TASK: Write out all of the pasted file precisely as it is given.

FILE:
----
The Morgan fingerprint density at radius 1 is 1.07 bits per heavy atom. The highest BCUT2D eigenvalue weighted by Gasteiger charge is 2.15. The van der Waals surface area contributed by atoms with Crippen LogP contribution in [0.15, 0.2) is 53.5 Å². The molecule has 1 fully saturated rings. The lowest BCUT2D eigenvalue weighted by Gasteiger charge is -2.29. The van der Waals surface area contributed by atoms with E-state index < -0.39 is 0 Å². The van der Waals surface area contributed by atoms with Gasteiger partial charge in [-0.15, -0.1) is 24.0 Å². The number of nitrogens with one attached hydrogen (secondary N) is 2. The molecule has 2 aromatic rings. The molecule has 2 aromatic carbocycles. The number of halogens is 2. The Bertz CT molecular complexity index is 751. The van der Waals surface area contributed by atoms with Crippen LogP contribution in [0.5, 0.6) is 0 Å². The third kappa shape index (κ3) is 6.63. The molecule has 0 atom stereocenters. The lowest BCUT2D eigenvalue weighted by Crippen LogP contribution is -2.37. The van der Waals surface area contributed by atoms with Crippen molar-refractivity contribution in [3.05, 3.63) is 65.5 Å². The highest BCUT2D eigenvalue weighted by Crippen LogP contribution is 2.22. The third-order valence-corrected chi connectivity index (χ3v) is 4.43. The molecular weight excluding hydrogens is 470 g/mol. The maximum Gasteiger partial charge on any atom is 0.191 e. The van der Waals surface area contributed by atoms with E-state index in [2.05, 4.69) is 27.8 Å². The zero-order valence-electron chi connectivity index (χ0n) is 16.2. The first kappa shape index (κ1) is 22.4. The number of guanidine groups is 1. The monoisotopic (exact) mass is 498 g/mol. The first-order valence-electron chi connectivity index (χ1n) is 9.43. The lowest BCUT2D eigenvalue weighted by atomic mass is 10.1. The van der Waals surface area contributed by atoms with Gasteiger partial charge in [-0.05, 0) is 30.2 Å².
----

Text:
The Morgan fingerprint density at radius 1 is 1.07 bits per heavy atom. The highest BCUT2D eigenvalue weighted by Gasteiger charge is 2.15. The van der Waals surface area contributed by atoms with Crippen LogP contribution in [0.15, 0.2) is 53.5 Å². The molecule has 1 fully saturated rings. The lowest BCUT2D eigenvalue weighted by Gasteiger charge is -2.29. The van der Waals surface area contributed by atoms with E-state index < -0.39 is 0 Å². The van der Waals surface area contributed by atoms with Gasteiger partial charge in [-0.15, -0.1) is 24.0 Å². The number of nitrogens with one attached hydrogen (secondary N) is 2. The molecule has 2 aromatic rings. The molecule has 2 aromatic carbocycles. The number of halogens is 2. The Bertz CT molecular complexity index is 751. The van der Waals surface area contributed by atoms with Crippen LogP contribution in [0.5, 0.6) is 0 Å². The third kappa shape index (κ3) is 6.63. The molecule has 0 atom stereocenters. The lowest BCUT2D eigenvalue weighted by Crippen LogP contribution is -2.37. The van der Waals surface area contributed by atoms with Crippen molar-refractivity contribution in [3.05, 3.63) is 65.5 Å². The highest BCUT2D eigenvalue weighted by Crippen LogP contribution is 2.22. The third-order valence-corrected chi connectivity index (χ3v) is 4.43. The molecular weight excluding hydrogens is 470 g/mol. The maximum Gasteiger partial charge on any atom is 0.191 e. The van der Waals surface area contributed by atoms with E-state index in [2.05, 4.69) is 27.8 Å². The zero-order valence-electron chi connectivity index (χ0n) is 16.2. The first kappa shape index (κ1) is 22.4. The number of guanidine groups is 1. The monoisotopic (exact) mass is 498 g/mol. The first-order valence-electron chi connectivity index (χ1n) is 9.43. The lowest BCUT2D eigenvalue weighted by atomic mass is 10.1. The van der Waals surface area contributed by atoms with Gasteiger partial charge in [-0.05, 0) is 30.2 Å².